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Effects of high altitude, COPD and temperature extremes

Created date

January 9th, 2017

Please note: The following questions were submitted by readers. The answers are intended for your general information and should not replace a doctor’s medical advice.

Q. My wife wants to move to a city located in the mountains. How will the high elevation affect our health? 

A. For the most part, the degree to which your health will be affected depends on the altitude and your current state of health. At high altitudes (over 4,500–5,000 feet above sea level), people are exposed to significantly lower oxygen concentrations in the air and decreased atmospheric pressure, which can exacerbate chronic conditions such as heart, lung, or kidney disease. Even if you are very healthy, you could experience altitude sickness for weeks to months (symptoms include fatigue, nausea, headaches, insomnia, and elevated blood pressure). You may not feel up to physical activity until you have been there a couple of months. 

It is extremely important that you and your wife talk to your doctors, before you consider moving, to develop an individualized plan. It would also be prudent to set up your medical care in your new city before you go—have a provider picked out and make sure any equipment you use here (such as supplemental oxygen) is available upon your arrival. The human body is quite adaptable, however, even in the later years, so you should adjust after you’ve spent several months at your new home.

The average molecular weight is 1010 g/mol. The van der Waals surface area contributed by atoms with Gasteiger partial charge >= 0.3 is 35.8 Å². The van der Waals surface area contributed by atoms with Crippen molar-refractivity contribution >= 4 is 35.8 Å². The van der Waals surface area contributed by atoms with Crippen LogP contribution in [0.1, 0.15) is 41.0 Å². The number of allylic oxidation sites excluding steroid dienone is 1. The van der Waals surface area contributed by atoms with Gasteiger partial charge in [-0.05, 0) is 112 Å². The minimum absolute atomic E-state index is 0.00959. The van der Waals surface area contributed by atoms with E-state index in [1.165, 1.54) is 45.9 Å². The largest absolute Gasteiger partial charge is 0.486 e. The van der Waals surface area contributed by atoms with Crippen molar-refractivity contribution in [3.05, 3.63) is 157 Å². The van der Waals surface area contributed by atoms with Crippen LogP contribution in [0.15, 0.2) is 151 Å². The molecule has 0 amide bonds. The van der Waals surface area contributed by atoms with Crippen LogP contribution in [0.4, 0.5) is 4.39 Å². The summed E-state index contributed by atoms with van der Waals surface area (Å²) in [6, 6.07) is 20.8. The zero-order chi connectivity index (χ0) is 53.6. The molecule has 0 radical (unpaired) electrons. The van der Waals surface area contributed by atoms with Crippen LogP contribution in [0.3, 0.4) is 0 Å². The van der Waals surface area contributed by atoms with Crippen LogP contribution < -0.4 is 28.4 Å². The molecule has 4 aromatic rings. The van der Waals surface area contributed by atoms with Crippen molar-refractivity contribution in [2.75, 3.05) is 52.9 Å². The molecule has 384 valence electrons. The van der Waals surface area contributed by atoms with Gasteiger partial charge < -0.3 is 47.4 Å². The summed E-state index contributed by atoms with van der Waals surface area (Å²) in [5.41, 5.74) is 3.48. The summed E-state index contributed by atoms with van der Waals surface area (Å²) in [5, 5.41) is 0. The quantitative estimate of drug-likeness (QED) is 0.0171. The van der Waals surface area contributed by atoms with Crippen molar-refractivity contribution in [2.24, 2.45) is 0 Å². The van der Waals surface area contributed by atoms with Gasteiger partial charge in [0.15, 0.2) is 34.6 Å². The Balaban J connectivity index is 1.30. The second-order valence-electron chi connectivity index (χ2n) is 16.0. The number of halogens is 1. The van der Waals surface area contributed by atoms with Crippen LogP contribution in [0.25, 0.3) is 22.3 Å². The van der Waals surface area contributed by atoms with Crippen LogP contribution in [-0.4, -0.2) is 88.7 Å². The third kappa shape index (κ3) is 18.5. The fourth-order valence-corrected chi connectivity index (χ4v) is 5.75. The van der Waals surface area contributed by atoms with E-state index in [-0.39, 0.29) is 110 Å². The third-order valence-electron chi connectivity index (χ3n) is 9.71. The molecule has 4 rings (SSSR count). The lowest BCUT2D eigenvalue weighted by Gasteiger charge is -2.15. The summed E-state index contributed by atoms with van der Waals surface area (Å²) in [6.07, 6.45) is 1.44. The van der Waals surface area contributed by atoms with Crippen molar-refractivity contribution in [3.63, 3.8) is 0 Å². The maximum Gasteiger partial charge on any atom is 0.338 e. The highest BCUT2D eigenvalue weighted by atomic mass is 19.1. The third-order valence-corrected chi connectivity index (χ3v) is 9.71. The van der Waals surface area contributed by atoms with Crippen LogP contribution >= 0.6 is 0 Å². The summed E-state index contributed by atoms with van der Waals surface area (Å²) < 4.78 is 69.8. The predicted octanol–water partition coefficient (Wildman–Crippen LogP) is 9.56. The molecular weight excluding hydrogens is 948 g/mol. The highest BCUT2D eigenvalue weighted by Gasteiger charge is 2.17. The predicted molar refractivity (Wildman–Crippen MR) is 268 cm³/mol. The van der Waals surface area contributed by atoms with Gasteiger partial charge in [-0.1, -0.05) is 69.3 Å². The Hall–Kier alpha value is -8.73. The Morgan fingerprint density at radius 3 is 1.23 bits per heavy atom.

Q. I love brisk weather, but is it harmful to go outside in cold weather if I have COPD?

A. People with chronic obstructive pulmonary disease (COPD) should avoid breathing air at either temperature extreme—generally over 90°F or below 32°F. Studies show that high or low temperatures can trigger or worsen symptoms such as cough, mucous production, or shortness of breath. Symptom triggers, however, vary significantly for COPD sufferers so you may be able to spend some limited amount of time outside without any ill effects. Some research shows that fatigue in particular is a common complaint among COPD patients who have spent time outside in cold weather. For added protection during the winter months, you should wash your hands, avoid crowds, and get flu and pneumonia vaccines if your doctor says it’s okay.


Robert Stewart, M.D., Medical Director at Wind Crest, received his bachelor’s degree from Texas A&M University in College Station, Tex., and his medical degree from Baylor College of Medicine in Houston, Tex. He completed his residency at Floyd County Hospital in Rome, Ga. Stewart is board-certified in family medicine. He joined Wind Crest in November 2013.

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